Timor-Leste remains in the grip of diseases of poverty such as tuberculosis, rheumatic heart disease and malnutrition. Since 2002, the number of doctors has increased from just 26 up to almost 1000. But this surge of Cuban-trained graduates has created a huge need for further training and clinical supervision. Additionally, the resourcing and health systems are yet to be developed to support this workforce, with most health centres still lacking basic diagnostics and essential medicines and, in some cases, reliable electricity and running water.

Urgent action is needed to provide clinical leadership and further training to these new graduates so they can face the many health challenges of their nation.

Maluk Timor is addressing this challenge from a number of angles.

Our four Australian-trained rural GPs are delivering the Family Medicine training in partnership with the Royal Australasian College of Surgeons (RACS). Through this program we have been able to train Timor-Leste’s first recognised GPs, or Family Medicine Physicians.

The hope is that these GPs will become leaders in their health centres, raising the standard of care and taking best practice principles to all corners of the country.

In 2018 our 7 graduates had a 100% pass rate and significantly higher exit scores than their two basic training years. They are now serving their communities throughout the country.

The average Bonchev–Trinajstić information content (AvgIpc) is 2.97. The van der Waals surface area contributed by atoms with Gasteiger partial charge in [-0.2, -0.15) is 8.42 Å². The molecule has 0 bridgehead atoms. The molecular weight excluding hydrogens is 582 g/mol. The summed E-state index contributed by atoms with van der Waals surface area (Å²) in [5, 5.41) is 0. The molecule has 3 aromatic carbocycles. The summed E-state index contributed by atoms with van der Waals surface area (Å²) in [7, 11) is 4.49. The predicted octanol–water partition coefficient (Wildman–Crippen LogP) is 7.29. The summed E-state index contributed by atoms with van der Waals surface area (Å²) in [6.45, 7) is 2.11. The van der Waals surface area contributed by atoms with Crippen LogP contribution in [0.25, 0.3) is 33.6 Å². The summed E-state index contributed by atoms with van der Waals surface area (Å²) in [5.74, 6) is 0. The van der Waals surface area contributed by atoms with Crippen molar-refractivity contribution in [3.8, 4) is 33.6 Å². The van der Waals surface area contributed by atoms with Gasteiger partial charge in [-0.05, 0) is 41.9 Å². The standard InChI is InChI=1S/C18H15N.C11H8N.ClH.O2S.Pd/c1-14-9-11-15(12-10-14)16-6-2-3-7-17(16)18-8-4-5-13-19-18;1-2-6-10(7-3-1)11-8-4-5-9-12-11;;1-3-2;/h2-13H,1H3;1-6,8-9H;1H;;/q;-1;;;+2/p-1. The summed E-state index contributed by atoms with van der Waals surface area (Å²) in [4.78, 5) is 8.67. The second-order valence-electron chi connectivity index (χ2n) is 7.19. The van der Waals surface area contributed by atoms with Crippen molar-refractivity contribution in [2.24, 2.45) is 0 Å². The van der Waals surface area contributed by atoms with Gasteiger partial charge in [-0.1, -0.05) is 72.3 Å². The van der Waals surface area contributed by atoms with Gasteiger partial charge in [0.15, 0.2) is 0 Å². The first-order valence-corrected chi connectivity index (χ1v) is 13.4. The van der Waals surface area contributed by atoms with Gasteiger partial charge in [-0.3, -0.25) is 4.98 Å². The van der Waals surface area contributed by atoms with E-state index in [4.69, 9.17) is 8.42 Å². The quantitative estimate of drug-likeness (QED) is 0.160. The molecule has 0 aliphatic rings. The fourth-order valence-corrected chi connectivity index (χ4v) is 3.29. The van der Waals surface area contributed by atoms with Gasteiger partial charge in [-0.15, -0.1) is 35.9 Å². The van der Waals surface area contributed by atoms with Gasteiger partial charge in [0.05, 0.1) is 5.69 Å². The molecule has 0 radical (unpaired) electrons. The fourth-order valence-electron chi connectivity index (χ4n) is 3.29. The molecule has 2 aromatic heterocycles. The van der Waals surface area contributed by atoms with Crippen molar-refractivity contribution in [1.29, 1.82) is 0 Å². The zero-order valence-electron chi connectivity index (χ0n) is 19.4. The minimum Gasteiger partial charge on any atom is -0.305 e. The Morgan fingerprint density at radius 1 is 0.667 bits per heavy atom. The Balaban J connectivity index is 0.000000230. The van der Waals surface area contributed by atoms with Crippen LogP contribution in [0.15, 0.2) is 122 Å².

Additionally, Maluk Timor has equipped a number of doctors with bags of medical equipment and consumables for use in remote districts. This is a short-term solution to a big problem, but it’s hard to practice as an effective doctor without the basic tools of the trade.

We have established an online forum to provide doctors with the most to up-to-date national protocols, handbooks and guidelines as well as providing a safe place for collegial support and confidential case discussion. Now, we aspire to spark the formation of a Medical Society for Timorese doctors to support their ongoing professional development.

We look forward to a future in which the champions of Timorese health can inspire the entire medical workforce in the pursuit of excellence, demanding higher clinical standards and better outcomes for their patients.

The Postgraduate Diploma in Family Medicine is supported by the Australian Government and implemented by the Royal Australasian College of Surgeons.

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